Bill Clinton Races To Help Democratic Candidates

Bill Clinton, out of the Oval Office for nearly a decade and once considered a political liability, is campaigning for Democratic candidates at a pace no one can match, drawing big crowds and going to states that President Barack Obama avoids.

If the Republican wave on Nov. 2 ends up a bit weaker than many now predict, at least some of the credit will have to go to the former president, the most sought-after surrogate for dozens of anxious Democratic congressional and gubernatorial nominees.

Always an intuitive campaigner who could slap backs and dissect policy with equal ease, Clinton has another appealing quality in these economic hard times: He left office amid high employment and a government surplus. Some people attending his rallies wear buttons saying ""I miss peace, prosperity and Clinton.""

Clinton's staff says he has campaigned this year for more than 65 candidates at nearly 100 events. Many of the appearances took place in the past few weeks, when Clinton slowed his work on charitable projects, such as fighting AIDS and malaria, to focus on the election's final sprint.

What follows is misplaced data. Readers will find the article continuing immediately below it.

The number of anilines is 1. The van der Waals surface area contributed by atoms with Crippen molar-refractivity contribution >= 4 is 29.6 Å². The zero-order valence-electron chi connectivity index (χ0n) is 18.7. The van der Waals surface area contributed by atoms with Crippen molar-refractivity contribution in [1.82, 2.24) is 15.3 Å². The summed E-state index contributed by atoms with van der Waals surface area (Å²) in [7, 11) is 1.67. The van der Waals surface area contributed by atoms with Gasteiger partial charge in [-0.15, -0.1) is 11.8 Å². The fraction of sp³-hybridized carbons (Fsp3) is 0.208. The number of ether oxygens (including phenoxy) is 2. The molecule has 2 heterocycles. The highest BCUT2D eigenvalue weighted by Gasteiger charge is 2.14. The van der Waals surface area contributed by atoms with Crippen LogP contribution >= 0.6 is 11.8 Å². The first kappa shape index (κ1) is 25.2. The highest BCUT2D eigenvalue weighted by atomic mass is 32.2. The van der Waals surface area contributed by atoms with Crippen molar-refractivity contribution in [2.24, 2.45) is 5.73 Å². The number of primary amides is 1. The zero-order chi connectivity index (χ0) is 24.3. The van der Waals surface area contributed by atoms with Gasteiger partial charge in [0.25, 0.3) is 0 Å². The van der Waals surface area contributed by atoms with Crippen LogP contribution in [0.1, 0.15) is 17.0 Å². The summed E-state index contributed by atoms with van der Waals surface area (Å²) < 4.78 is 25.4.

The pace would tax anyone, not just a 64-year-old who had major heart surgery in 2004. Consider the past few days.

Clinton drew 5,000 people to an event Sunday in San Jose for California's gubernatorial and congressional Democrats, two days after speaking to 6,000 people at UCLA. On Monday afternoon, it was 2,000 people in Everett, Wash., for Sen. Patty Murray, and another 2,000 voters that night in Denver on behalf of Sen. Michael Bennet.;_ylt=Al3BSJC.JsrshokHVEJwLU2s0NUE;_ylu=X3oDMTNqdXBudGFtBGFzc2V0A2FwLzIwMTAxMDIyL3VzX2NhbXBhaWduX2JpbGxfY2xpbnRvbgRjY29kZQNtb3N0cG9wdWxhcgRjcG9zAzIEcG9zAzYEcHQDaG9tZV9jb2tlBHNlYw